List of Meriden police chief search committee members out

List of Meriden police chief search committee members out



reporter photo

MERIDEN — The city has released a preliminary list of appointees to the newly formed, nine-member Police Chief Search Committee. 

They are City Councilors Michael Cardona and Bob Williams; Mayor Kevin Scarpati; Kim Fisher, president of the Meriden-Wallingford chapter of the NAACP; John Wagner, a Meriden police detective; Rhea Highsmith, central region community relations specialist for Hartford HealthCare; Democratic Town Chairwoman Millie Torres-Ferguson; former City Councilor Anthony Tomassetti; and Efrain Valentin, owner of Valentin Karate. 

Scarpati, who the City Council put in charge of appointing committee members, said this week that the list of appointees is not yet finalized and may not be until the council’s next meeting on Dec. 16. 

“I’m waiting on a couple of confirmations from some (appointees),” Scarpati said, adding the list was inadvertently published this week as backup material for a City Council agenda.

The search committee resolution passed by the City Council stipulated the panel be comprised of the mayor, three members of the general public, including at least one with experience in public safety (Tomassetti chaired the City Council’s public safety committee for years), two city councilors, including the current chair of the council’s Public Safety Committee, one member of the police union, one member of the “civil/human rights advocate community,” and one Meriden business owner and resident.

The committee, expected to begin meeting next month, will be responsible for interviewing candidates to replace outgoing chief Jeffry Cossette and recommending a replacement to City Manager Tim Coon.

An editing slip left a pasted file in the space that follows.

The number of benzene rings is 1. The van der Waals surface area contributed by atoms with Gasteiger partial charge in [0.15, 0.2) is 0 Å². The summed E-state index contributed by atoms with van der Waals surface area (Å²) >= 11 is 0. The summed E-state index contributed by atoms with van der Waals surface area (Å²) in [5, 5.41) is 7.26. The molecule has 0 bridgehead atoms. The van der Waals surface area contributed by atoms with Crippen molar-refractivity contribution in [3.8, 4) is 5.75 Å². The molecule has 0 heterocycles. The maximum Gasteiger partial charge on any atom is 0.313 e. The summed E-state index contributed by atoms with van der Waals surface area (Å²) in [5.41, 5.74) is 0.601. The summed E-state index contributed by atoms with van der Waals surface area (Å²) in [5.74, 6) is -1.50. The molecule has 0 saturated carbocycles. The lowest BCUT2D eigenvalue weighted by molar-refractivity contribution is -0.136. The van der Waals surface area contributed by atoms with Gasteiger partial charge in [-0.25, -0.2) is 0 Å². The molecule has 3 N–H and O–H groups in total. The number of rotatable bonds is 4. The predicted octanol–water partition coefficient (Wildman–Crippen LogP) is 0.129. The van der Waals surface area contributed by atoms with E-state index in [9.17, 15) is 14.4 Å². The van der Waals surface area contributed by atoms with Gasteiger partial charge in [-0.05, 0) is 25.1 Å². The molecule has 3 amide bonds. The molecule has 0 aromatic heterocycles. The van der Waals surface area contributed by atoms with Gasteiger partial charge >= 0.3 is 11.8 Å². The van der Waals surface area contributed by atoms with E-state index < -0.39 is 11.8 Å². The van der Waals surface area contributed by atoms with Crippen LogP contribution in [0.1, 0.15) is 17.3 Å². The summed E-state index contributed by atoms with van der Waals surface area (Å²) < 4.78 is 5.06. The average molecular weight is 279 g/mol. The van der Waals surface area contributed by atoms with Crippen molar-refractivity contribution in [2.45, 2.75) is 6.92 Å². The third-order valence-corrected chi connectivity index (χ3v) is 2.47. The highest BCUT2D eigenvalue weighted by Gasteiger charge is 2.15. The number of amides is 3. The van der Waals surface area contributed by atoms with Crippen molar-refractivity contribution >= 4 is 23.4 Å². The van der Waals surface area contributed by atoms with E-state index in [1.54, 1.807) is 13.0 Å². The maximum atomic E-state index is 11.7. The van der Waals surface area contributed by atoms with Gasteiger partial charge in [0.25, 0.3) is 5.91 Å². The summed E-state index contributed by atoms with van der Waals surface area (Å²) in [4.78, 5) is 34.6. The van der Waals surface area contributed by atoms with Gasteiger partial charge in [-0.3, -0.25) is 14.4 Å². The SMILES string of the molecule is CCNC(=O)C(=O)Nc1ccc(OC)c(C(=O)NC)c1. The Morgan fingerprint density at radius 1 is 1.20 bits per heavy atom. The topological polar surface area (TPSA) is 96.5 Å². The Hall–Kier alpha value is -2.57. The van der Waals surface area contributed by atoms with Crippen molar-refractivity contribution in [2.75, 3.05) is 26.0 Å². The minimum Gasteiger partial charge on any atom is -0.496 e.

Cossette technically retired from the city earlier this year and is continuing to work as chief under a contract approved by the City Council. Cardona said the goal is to have Cossette’s replacement begin before Cossette leaves by July 1.  

Cardona pushed for the city to form a search committee because he felt it was important to get members of the community involved in filling the “pivotal” position.

In the past, the city has had a search committee handle the hiring process for a new chief in some instances, including when former chief Bill Abbatematteo was hired in July 2001, but not in other instances, including when Cossette was promoted from deputy chief in 2005. 

The city has also formed search committees to handle recent city manager searches, Scarpati noted.

“This way you get feedback from members directly engaged with our community to determine what they’d like to see in our next chief other than the obvious credentials you would need to run a police department of our size,” Scarpati said. The city’s police department is the 12th largest in the state. 

A number of residents contacted the city about serving on the committee. Scarpati feels the preliminary list is a diverse group that represents the entire community. 

The exact process that the committee will take is still being determined, however, Scarpati envisions that the city’s Human Resources Department and possibly other Connecticut police chiefs will prescreen applicants to make sure they’re qualified for the position before the committee conducts its first round of interviews.

mzabierek@record-journal.com
203-317-2279
Twitter: @MatthewZabierek


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